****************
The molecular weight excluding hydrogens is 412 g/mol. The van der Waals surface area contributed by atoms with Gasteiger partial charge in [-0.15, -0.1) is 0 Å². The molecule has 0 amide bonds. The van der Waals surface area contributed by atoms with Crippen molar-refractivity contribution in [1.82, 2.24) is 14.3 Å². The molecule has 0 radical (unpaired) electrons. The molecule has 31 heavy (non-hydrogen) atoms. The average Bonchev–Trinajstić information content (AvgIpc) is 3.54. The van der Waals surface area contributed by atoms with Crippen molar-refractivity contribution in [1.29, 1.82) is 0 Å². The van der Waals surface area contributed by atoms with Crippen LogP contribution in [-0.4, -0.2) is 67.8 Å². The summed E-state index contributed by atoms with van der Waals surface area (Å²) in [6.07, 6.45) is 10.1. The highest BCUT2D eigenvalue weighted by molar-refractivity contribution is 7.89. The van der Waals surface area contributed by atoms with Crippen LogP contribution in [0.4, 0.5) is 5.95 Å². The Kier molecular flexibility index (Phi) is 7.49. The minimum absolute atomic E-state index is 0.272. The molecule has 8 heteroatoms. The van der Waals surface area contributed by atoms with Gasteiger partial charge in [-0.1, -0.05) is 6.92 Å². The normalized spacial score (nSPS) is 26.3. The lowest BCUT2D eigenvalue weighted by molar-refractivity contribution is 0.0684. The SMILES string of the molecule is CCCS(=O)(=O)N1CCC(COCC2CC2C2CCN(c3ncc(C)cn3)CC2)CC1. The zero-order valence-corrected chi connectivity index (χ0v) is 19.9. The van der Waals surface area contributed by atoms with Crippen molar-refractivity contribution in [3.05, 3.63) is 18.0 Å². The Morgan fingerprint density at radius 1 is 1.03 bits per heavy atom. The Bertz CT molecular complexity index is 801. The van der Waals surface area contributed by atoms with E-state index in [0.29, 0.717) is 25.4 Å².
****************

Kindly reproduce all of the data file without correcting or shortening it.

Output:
The molecular weight excluding hydrogens is 412 g/mol. The van der Waals surface area contributed by atoms with Gasteiger partial charge in [-0.15, -0.1) is 0 Å². The molecule has 0 amide bonds. The van der Waals surface area contributed by atoms with Crippen molar-refractivity contribution in [1.82, 2.24) is 14.3 Å². The molecule has 0 radical (unpaired) electrons. The molecule has 31 heavy (non-hydrogen) atoms. The average Bonchev–Trinajstić information content (AvgIpc) is 3.54. The van der Waals surface area contributed by atoms with Crippen molar-refractivity contribution in [1.29, 1.82) is 0 Å². The van der Waals surface area contributed by atoms with Crippen LogP contribution in [-0.4, -0.2) is 67.8 Å². The summed E-state index contributed by atoms with van der Waals surface area (Å²) in [6.07, 6.45) is 10.1. The highest BCUT2D eigenvalue weighted by molar-refractivity contribution is 7.89. The van der Waals surface area contributed by atoms with Crippen LogP contribution in [0.4, 0.5) is 5.95 Å². The Kier molecular flexibility index (Phi) is 7.49. The minimum absolute atomic E-state index is 0.272. The molecule has 8 heteroatoms. The van der Waals surface area contributed by atoms with Gasteiger partial charge in [-0.1, -0.05) is 6.92 Å². The normalized spacial score (nSPS) is 26.3. The lowest BCUT2D eigenvalue weighted by molar-refractivity contribution is 0.0684. The SMILES string of the molecule is CCCS(=O)(=O)N1CCC(COCC2CC2C2CCN(c3ncc(C)cn3)CC2)CC1. The zero-order valence-corrected chi connectivity index (χ0v) is 19.9. The van der Waals surface area contributed by atoms with Crippen molar-refractivity contribution in [3.05, 3.63) is 18.0 Å². The Morgan fingerprint density at radius 1 is 1.03 bits per heavy atom. The Bertz CT molecular complexity index is 801. The van der Waals surface area contributed by atoms with E-state index in [0.29, 0.717) is 25.4 Å².